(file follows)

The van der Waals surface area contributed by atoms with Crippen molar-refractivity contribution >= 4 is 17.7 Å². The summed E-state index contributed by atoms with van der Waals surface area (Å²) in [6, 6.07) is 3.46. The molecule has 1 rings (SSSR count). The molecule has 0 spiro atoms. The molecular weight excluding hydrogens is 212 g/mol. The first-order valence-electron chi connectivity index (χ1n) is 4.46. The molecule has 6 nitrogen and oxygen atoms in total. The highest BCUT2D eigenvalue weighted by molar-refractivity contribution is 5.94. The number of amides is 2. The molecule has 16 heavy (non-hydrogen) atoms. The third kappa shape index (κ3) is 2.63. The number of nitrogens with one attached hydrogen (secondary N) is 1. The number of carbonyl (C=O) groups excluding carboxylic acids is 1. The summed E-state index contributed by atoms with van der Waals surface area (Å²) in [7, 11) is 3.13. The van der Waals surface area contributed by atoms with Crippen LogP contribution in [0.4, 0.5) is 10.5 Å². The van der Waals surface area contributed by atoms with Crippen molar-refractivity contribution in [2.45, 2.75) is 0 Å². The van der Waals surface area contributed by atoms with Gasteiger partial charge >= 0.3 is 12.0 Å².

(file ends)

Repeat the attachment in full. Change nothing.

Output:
The van der Waals surface area contributed by atoms with Crippen molar-refractivity contribution >= 4 is 17.7 Å². The summed E-state index contributed by atoms with van der Waals surface area (Å²) in [6, 6.07) is 3.46. The molecule has 1 rings (SSSR count). The molecule has 0 spiro atoms. The molecular weight excluding hydrogens is 212 g/mol. The first-order valence-electron chi connectivity index (χ1n) is 4.46. The molecule has 6 nitrogen and oxygen atoms in total. The highest BCUT2D eigenvalue weighted by molar-refractivity contribution is 5.94. The number of amides is 2. The molecule has 16 heavy (non-hydrogen) atoms. The third kappa shape index (κ3) is 2.63. The number of nitrogens with one attached hydrogen (secondary N) is 1. The number of carbonyl (C=O) groups excluding carboxylic acids is 1. The summed E-state index contributed by atoms with van der Waals surface area (Å²) in [7, 11) is 3.13. The van der Waals surface area contributed by atoms with Crippen LogP contribution in [0.4, 0.5) is 10.5 Å². The van der Waals surface area contributed by atoms with Crippen molar-refractivity contribution in [2.45, 2.75) is 0 Å². The van der Waals surface area contributed by atoms with Gasteiger partial charge >= 0.3 is 12.0 Å².